Recently the much-anticipated Cyberpunk 2077 was delayed from September to December and there has been a livid response. Shortly after the announcement of the delay one of the lead developers tweeted about receiving death threats which were not taken lightly by the team. On YouTube a large volume of videos was made directly criticizing CD Projekt Red for the delay and the 6-day weeks many developers now must work. Cyberpunk 2077 was not ready for the covid-19 pandemic and its effect, but it was not the only developer hit hard by recent events.
The latter half of 2020 has seen an avalanche of video game delays that have hit all corners of the game industry. Dying Light 2, Deathloop, Rainbow Six Quarantine, No More Heroes 3, and even Halo Infinite have all been victim to significant delays that have moved release dates far back. To many people this might seem like just another consequence of the covid-19 pandemic, but there might be another explanation for an industry wide tidal wave of date shifting. The issue that caused these delays could have been unrealistic development cycles and horrible time management which would only become by a global pandemic that slows down production.
It is no secret in the game industry that crunch time has dominated the industry in recent years. Crunch time is an accelerated period of work where people could easily work over 100 hours each week regardless of their health. Crunch time should ideally be used as a last resort to speed up development on critical tasks. Unfortunately, many companies have adopted crunch time as a standard practice to the detriment of their own staff. This rise in “crunch culture” has burned out developers that previously had passion and excitements for their jobs.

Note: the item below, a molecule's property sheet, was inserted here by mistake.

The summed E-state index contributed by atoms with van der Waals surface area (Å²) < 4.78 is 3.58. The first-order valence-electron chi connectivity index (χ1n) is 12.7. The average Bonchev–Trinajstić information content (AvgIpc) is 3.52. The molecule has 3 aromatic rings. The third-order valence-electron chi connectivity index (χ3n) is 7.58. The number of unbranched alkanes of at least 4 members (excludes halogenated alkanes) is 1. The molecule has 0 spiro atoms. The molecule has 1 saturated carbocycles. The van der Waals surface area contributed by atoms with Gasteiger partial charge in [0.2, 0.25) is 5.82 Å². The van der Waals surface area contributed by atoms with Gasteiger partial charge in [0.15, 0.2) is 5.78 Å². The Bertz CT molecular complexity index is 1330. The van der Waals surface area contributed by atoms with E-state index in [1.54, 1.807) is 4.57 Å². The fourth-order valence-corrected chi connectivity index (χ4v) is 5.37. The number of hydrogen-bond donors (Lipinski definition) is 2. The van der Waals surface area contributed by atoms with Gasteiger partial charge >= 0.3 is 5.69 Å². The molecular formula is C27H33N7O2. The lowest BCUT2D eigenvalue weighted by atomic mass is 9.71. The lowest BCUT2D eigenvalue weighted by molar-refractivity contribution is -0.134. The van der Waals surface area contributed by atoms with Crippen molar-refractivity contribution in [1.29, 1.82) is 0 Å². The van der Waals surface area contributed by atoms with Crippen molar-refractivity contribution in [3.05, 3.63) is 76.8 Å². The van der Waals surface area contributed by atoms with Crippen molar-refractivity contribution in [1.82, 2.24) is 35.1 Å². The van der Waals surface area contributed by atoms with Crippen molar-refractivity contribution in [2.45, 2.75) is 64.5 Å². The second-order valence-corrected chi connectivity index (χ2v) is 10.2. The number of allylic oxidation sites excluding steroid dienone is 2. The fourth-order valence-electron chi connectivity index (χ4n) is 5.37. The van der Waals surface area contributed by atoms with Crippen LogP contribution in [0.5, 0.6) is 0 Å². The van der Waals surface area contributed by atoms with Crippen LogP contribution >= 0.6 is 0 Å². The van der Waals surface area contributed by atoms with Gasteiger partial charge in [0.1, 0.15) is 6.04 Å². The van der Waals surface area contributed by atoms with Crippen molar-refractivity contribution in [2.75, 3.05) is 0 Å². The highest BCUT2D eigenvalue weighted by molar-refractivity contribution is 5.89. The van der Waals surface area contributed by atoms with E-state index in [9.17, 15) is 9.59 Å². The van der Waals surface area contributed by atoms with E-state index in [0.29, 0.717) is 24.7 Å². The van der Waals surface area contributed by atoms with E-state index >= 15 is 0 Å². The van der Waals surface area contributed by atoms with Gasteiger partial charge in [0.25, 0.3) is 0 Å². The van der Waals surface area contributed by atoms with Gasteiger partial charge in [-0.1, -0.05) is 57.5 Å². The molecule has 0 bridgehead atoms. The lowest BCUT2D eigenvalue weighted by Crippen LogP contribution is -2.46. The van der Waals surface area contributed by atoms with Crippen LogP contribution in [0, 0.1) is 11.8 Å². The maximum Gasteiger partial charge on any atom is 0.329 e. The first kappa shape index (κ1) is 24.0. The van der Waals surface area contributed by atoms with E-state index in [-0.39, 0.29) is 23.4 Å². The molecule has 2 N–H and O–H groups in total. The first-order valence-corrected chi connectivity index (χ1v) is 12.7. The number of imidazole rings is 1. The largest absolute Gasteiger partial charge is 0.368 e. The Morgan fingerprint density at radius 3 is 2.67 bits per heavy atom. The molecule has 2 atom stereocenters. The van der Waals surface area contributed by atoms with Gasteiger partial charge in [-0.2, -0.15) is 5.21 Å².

The hype that dominates big game releases in recent years has eclipsed reasonable development times in importance and that has led to a significant human toll in large game developers like EA and Activision-Blizzard. The reality of game development is that it takes time to make commercial masterpieces, so pumping out large games comes at the expense of the workers mental and physical health. This cycle of constant overworking has led to disasters such as the infamous “Anthem” from the once legendary studio Bioware. Some older players like the legendary Blizzard Entertainment (also known as Activison-Blizzard) are seeing former and current developers quit entirely to move to new studios often populated by other ex-Blizzard employees.
Cyberpunk 2077 is a game that perfectly represents large commercial games in recent years due to massive hype, unrealistic development cycles, and extensive crunch time. The development behind large commercial games clearly needs to change if situations faced by Cyberpunk developers have become universal issues. The game industry cannot continue to ignore these longstanding problems especially amidst a global pandemic that makes development of games even harder. Personally, I can wait one more year for a game if it means that the developers will not have to sacrifice their own health for weeks at a time.
Sources: https://www.businessinsider.com/video-game-development-problems-crunch-culture-ea-rockstar-epic-explained-2019-5, https://www.theverge.com/2020/10/27/21536662/cyberpunk-2077-cd-projekt-red-delay-december